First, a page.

I’m one of those designers that likes to sketch out new website layouts with pen and paper. Nothing fancy- I don’t haul out the acrylic paints or anything. My sketches are usually just a bunch of boxes and lines with arrows pointing out different sections of a layout. When I first started, I did these sketches on nearly anything that was handy- the back of a flyer, an empty space in a newspaper page, and yes, the ubiquitous paper napkin. After awhile, and too many lost sketches,I got wise and bought a tabbed notebook (okay, so it was a Five Subject Notebook). Several years later (I started web design in ’95, when I was very young), someone gave me my first Moleskine… and the rest- well, you know the rest. Au ‘voir, Mead- hello, Moleskine.
Now, the repurposing of non-techie tools this way is nothing new. Indeed, I know many completely geeky geeks who go gaga over vintage fountain pens and would rather send a thank you note on letterpressed paper than via email, who keep first editions of Dickens right next to Mastering PHP on their night tables. And, of course, there are the dozens of people who have completely replaced their PDAs with Moleskines.
For me, my Moleskine has become an integral part of my personal design process. If you’re interested in trying it out, here are a few tips that might come in handy:
- Choose your Moleskine. The hard-covered pocket-sized book is classic, but there are so many wonderful types available now. The “squared” series is particularly good for designers who use the grid, and the “storyboard” notebook features a sequence of frames (for storyboarding!)
- You don’t have to use Moleskine. Actually, any notebook or blank book will do- check out Derwent, Rhodia, or Field Notes. A recent discovery of mine is the very wonderful Vintage Engineer Field Book from Three Potato Four. Size is up to you, as well- I only suggest that it be easy to carry around with you. If you use a big backpack all the time, feel free to use a large sketchbook.
- Choose a pen (or pencil). Some people won’t use anything but Montblanc, but the affordable Pilot G2 gel pen has quite a following as well. I suggest trying out different pens to see what works for you and the paper of your notebook.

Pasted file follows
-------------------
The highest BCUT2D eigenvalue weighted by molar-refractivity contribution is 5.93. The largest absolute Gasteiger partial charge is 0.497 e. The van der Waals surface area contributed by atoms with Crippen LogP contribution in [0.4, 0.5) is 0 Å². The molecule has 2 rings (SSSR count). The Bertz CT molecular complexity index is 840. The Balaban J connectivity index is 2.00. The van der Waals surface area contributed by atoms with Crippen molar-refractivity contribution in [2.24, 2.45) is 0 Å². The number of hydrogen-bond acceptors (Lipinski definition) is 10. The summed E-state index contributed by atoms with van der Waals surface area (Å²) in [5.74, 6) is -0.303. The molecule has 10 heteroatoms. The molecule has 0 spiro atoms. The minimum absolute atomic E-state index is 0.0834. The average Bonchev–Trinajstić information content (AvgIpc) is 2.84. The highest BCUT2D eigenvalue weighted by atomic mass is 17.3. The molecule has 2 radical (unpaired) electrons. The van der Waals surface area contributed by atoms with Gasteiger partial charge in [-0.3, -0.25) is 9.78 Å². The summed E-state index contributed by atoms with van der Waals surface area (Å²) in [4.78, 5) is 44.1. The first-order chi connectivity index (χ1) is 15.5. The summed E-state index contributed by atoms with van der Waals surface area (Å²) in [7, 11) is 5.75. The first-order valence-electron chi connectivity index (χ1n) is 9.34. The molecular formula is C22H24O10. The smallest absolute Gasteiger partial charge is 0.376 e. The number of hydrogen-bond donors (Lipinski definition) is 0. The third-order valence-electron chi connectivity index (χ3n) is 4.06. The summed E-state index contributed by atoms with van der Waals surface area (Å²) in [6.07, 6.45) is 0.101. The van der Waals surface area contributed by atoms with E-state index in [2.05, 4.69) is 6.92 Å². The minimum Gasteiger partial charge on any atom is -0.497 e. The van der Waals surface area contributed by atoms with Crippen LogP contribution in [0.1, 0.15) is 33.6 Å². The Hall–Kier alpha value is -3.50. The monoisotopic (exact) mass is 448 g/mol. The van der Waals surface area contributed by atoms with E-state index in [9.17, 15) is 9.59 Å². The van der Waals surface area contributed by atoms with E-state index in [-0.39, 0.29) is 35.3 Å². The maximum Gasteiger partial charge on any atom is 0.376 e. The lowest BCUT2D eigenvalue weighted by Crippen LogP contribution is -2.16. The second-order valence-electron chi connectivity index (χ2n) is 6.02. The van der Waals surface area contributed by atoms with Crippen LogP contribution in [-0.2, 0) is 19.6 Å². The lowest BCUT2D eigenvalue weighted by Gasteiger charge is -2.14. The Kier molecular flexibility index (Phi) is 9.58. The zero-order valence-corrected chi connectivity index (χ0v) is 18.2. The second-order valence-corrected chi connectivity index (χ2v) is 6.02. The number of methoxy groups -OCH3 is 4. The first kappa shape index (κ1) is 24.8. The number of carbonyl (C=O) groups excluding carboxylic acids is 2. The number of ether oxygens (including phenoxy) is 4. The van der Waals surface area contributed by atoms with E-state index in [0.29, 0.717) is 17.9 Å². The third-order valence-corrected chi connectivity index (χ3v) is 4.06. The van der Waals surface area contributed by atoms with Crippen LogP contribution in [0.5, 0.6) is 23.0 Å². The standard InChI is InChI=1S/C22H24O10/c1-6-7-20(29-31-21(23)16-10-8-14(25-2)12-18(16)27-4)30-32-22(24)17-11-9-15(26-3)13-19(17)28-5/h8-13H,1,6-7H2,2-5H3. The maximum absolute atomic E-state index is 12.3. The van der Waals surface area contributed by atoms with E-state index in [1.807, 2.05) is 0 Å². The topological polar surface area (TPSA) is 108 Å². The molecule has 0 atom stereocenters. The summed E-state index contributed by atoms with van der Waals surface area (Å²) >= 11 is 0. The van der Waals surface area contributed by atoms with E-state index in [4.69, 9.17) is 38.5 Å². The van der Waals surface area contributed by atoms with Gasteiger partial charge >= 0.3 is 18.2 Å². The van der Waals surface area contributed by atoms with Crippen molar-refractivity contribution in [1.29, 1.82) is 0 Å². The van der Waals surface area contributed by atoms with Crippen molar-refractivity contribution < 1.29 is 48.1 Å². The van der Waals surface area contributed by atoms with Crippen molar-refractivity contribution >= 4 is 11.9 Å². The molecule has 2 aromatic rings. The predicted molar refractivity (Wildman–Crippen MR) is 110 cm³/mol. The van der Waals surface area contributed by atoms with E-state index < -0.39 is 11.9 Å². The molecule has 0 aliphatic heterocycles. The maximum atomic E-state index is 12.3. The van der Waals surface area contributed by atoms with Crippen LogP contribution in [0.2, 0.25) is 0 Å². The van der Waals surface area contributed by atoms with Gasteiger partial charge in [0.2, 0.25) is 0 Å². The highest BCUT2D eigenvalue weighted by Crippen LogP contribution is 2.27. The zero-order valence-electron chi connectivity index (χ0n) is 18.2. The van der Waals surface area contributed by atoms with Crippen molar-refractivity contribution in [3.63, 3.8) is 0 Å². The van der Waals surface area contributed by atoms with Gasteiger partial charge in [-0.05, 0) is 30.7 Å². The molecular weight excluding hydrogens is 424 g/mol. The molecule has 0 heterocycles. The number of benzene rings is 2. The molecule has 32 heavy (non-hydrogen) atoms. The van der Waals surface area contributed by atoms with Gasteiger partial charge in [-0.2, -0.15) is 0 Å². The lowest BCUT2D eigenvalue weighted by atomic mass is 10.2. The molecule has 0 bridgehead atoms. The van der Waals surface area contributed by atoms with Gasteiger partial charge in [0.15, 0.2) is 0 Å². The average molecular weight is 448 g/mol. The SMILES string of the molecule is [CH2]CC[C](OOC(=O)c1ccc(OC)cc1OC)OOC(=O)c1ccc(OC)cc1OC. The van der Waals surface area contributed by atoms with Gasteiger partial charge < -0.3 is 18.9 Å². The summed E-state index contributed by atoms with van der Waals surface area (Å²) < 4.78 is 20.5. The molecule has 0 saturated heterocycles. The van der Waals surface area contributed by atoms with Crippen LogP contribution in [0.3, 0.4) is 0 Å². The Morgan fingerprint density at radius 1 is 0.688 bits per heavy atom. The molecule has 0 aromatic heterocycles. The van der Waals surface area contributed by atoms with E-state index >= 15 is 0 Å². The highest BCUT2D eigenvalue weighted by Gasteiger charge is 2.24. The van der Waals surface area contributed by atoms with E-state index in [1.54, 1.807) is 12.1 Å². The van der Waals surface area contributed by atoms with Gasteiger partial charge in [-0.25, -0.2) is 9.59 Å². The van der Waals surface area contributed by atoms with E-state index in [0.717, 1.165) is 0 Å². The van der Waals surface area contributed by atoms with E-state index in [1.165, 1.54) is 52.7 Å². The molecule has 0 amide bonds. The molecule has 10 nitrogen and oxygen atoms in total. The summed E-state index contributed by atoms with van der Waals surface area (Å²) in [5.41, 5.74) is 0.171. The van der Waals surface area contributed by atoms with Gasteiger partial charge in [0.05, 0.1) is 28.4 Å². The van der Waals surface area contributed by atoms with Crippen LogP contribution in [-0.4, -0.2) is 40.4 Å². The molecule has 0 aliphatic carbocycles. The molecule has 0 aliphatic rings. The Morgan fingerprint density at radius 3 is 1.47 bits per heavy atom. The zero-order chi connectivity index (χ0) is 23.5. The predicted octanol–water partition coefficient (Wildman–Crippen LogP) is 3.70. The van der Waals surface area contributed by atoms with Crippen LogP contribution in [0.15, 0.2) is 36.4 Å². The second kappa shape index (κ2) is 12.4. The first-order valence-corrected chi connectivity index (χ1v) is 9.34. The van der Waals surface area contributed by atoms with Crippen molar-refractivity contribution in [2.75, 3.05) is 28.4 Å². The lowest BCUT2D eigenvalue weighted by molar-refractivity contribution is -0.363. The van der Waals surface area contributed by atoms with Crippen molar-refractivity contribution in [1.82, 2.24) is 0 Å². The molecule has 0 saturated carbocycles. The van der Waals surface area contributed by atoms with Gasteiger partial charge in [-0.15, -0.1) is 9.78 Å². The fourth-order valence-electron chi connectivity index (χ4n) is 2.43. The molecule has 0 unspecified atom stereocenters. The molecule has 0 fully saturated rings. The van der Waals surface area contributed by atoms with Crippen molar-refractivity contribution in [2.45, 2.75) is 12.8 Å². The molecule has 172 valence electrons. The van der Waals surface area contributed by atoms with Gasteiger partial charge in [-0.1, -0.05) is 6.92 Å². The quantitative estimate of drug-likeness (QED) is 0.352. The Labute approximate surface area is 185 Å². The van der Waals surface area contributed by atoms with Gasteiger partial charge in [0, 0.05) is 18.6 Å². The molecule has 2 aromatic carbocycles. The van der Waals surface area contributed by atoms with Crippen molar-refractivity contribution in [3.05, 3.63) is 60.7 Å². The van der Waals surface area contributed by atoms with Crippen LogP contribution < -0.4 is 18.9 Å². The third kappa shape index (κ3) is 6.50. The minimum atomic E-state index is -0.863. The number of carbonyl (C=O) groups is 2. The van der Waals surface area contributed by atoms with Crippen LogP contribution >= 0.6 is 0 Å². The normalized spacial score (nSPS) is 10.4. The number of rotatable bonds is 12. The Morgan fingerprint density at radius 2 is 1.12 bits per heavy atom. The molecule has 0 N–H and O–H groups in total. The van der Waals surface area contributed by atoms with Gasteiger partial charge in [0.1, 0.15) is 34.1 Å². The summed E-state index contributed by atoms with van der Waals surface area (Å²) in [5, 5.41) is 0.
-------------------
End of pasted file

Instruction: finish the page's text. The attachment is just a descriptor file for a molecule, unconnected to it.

- Number your pages. I like to number each page in my Moleskine, for use in a table of contents I list at the front of my notebook. Granted, I’m a little bit OC like that- but when you’re searching for some notes several months from now, you’ll be grateful for that table of contents. With a notebook, unfortunately, you don’t have the “luxury” of a search engine.
- Don’t rip out pages. When I design on a computer, I invariably delete the rough, early versions of my designs- much to the horror of my husband, who is very good about saving his work at all stages of its design process. Because I don’t like to rip up my paper notebooks, however, I have the very roughest sketches of my designs in hard copy- which is great to look back on.
- Cut ‘n paste. There’s something else I bring almost everywhere with me: a glue stick. I like to cut out articles, photos, swatches of fabric, packaging labels- anything that inspires me, really. Some of these are pasted into the pages of my Moleskine, while others go into its nifty back pocket. For example: I’ve printed out several “cheatsheets” (For page layouts, CSS, and random design tips) and carry these around in that back pocket.
- Customize it. These days, you can skin nearly everything. Have your Moleskine Yes-We-Canned, buy a special cover for it, or hand-paint it yourself.
The pros of going the notebook route? Less chance of distraction. Less chance of accidental deletion. If you drop it, it doesn’t break. Oh, and no viruses. Ever.